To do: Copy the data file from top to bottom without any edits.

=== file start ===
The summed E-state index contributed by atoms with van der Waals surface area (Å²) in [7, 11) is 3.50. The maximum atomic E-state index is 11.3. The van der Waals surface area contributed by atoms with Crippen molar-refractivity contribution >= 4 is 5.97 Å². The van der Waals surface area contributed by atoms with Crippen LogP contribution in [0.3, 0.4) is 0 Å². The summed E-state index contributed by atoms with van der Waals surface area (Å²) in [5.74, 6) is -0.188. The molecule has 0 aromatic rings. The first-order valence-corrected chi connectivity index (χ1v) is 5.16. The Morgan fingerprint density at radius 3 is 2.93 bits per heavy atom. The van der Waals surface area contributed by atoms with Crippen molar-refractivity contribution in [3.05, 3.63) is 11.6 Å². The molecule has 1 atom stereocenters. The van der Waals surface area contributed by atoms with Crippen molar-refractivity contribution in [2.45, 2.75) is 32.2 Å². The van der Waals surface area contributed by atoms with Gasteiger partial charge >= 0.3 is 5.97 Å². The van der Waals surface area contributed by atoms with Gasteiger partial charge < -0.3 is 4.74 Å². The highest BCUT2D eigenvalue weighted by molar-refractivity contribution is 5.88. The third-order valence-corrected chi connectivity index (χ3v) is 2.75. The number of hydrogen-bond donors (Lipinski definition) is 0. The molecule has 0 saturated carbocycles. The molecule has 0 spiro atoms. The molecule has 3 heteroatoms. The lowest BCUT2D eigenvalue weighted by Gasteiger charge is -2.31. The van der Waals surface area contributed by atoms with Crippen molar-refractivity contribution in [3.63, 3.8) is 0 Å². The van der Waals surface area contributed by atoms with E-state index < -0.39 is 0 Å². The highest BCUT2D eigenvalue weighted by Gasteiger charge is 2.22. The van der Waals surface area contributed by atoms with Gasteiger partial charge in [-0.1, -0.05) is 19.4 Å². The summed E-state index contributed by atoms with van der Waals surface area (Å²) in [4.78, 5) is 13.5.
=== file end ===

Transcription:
The summed E-state index contributed by atoms with van der Waals surface area (Å²) in [7, 11) is 3.50. The maximum atomic E-state index is 11.3. The van der Waals surface area contributed by atoms with Crippen molar-refractivity contribution >= 4 is 5.97 Å². The van der Waals surface area contributed by atoms with Crippen LogP contribution in [0.3, 0.4) is 0 Å². The summed E-state index contributed by atoms with van der Waals surface area (Å²) in [5.74, 6) is -0.188. The molecule has 0 aromatic rings. The first-order valence-corrected chi connectivity index (χ1v) is 5.16. The Morgan fingerprint density at radius 3 is 2.93 bits per heavy atom. The van der Waals surface area contributed by atoms with Crippen molar-refractivity contribution in [3.05, 3.63) is 11.6 Å². The molecule has 1 atom stereocenters. The van der Waals surface area contributed by atoms with Crippen molar-refractivity contribution in [2.45, 2.75) is 32.2 Å². The van der Waals surface area contributed by atoms with Gasteiger partial charge >= 0.3 is 5.97 Å². The van der Waals surface area contributed by atoms with Gasteiger partial charge < -0.3 is 4.74 Å². The highest BCUT2D eigenvalue weighted by molar-refractivity contribution is 5.88. The third-order valence-corrected chi connectivity index (χ3v) is 2.75. The number of hydrogen-bond donors (Lipinski definition) is 0. The molecule has 0 saturated carbocycles. The molecule has 0 spiro atoms. The molecule has 3 heteroatoms. The lowest BCUT2D eigenvalue weighted by Gasteiger charge is -2.31. The van der Waals surface area contributed by atoms with Crippen molar-refractivity contribution in [3.63, 3.8) is 0 Å². The van der Waals surface area contributed by atoms with E-state index < -0.39 is 0 Å². The highest BCUT2D eigenvalue weighted by Gasteiger charge is 2.22. The van der Waals surface area contributed by atoms with Gasteiger partial charge in [-0.1, -0.05) is 19.4 Å². The summed E-state index contributed by atoms with van der Waals surface area (Å²) in [4.78, 5) is 13.5.